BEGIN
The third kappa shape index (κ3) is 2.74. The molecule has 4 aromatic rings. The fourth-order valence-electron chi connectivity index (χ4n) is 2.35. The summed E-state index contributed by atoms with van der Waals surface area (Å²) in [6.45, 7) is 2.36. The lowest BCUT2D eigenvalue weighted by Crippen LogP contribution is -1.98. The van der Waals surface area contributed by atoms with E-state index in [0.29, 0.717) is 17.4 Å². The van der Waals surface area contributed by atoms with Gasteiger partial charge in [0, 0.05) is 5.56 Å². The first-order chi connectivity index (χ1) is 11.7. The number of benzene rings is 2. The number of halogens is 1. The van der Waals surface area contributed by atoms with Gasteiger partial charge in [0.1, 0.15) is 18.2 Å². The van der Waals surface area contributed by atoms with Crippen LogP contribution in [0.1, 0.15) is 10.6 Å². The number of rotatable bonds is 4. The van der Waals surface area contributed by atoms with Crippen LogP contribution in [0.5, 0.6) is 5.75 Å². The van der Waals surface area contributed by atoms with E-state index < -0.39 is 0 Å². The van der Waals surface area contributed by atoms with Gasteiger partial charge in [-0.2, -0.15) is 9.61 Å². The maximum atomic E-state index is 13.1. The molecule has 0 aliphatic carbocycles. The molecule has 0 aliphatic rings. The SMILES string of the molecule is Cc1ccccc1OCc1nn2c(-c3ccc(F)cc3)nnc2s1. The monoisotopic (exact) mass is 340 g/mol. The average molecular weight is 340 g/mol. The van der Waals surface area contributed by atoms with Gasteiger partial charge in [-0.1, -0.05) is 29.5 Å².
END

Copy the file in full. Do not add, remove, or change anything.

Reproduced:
The third kappa shape index (κ3) is 2.74. The molecule has 4 aromatic rings. The fourth-order valence-electron chi connectivity index (χ4n) is 2.35. The summed E-state index contributed by atoms with van der Waals surface area (Å²) in [6.45, 7) is 2.36. The lowest BCUT2D eigenvalue weighted by Crippen LogP contribution is -1.98. The van der Waals surface area contributed by atoms with E-state index in [0.29, 0.717) is 17.4 Å². The van der Waals surface area contributed by atoms with Gasteiger partial charge in [0, 0.05) is 5.56 Å². The first-order chi connectivity index (χ1) is 11.7. The number of benzene rings is 2. The number of halogens is 1. The van der Waals surface area contributed by atoms with Gasteiger partial charge in [0.1, 0.15) is 18.2 Å². The van der Waals surface area contributed by atoms with Crippen LogP contribution in [0.1, 0.15) is 10.6 Å². The number of rotatable bonds is 4. The van der Waals surface area contributed by atoms with Crippen LogP contribution in [0.5, 0.6) is 5.75 Å². The van der Waals surface area contributed by atoms with E-state index < -0.39 is 0 Å². The van der Waals surface area contributed by atoms with Gasteiger partial charge in [-0.2, -0.15) is 9.61 Å². The maximum atomic E-state index is 13.1. The molecule has 0 aliphatic carbocycles. The molecule has 0 aliphatic rings. The SMILES string of the molecule is Cc1ccccc1OCc1nn2c(-c3ccc(F)cc3)nnc2s1. The monoisotopic (exact) mass is 340 g/mol. The average molecular weight is 340 g/mol. The van der Waals surface area contributed by atoms with Gasteiger partial charge in [-0.1, -0.05) is 29.5 Å².